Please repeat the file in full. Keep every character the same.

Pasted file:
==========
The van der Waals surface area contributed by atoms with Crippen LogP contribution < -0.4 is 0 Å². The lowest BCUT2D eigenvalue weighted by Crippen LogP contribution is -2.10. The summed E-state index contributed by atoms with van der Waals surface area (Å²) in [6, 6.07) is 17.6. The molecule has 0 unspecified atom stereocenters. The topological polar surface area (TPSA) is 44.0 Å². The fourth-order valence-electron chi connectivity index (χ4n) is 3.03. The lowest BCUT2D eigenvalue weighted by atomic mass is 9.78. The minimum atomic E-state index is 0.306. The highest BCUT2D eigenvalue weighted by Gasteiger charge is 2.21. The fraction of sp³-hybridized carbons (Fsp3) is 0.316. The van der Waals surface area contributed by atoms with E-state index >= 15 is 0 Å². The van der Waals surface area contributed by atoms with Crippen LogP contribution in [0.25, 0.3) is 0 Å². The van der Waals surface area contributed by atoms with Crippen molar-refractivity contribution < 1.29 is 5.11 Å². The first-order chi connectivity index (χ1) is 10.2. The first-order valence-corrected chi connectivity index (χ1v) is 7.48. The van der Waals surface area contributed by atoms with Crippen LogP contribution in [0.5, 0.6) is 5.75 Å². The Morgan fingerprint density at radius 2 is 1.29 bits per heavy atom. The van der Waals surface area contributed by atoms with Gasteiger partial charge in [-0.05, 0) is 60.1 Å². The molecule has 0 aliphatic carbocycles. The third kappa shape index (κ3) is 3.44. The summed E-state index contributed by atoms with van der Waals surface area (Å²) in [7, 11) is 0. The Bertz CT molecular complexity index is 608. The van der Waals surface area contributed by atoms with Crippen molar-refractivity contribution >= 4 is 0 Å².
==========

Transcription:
The van der Waals surface area contributed by atoms with Crippen LogP contribution < -0.4 is 0 Å². The lowest BCUT2D eigenvalue weighted by Crippen LogP contribution is -2.10. The summed E-state index contributed by atoms with van der Waals surface area (Å²) in [6, 6.07) is 17.6. The molecule has 0 unspecified atom stereocenters. The topological polar surface area (TPSA) is 44.0 Å². The fourth-order valence-electron chi connectivity index (χ4n) is 3.03. The lowest BCUT2D eigenvalue weighted by atomic mass is 9.78. The minimum atomic E-state index is 0.306. The highest BCUT2D eigenvalue weighted by Gasteiger charge is 2.21. The fraction of sp³-hybridized carbons (Fsp3) is 0.316. The van der Waals surface area contributed by atoms with E-state index >= 15 is 0 Å². The van der Waals surface area contributed by atoms with Crippen LogP contribution in [0.25, 0.3) is 0 Å². The van der Waals surface area contributed by atoms with Crippen molar-refractivity contribution < 1.29 is 5.11 Å². The first-order chi connectivity index (χ1) is 10.2. The first-order valence-corrected chi connectivity index (χ1v) is 7.48. The van der Waals surface area contributed by atoms with Crippen LogP contribution in [0.5, 0.6) is 5.75 Å². The Morgan fingerprint density at radius 2 is 1.29 bits per heavy atom. The van der Waals surface area contributed by atoms with Gasteiger partial charge in [-0.05, 0) is 60.1 Å². The molecule has 0 aliphatic carbocycles. The third kappa shape index (κ3) is 3.44. The summed E-state index contributed by atoms with van der Waals surface area (Å²) in [7, 11) is 0. The Bertz CT molecular complexity index is 608. The van der Waals surface area contributed by atoms with Crippen molar-refractivity contribution >= 4 is 0 Å².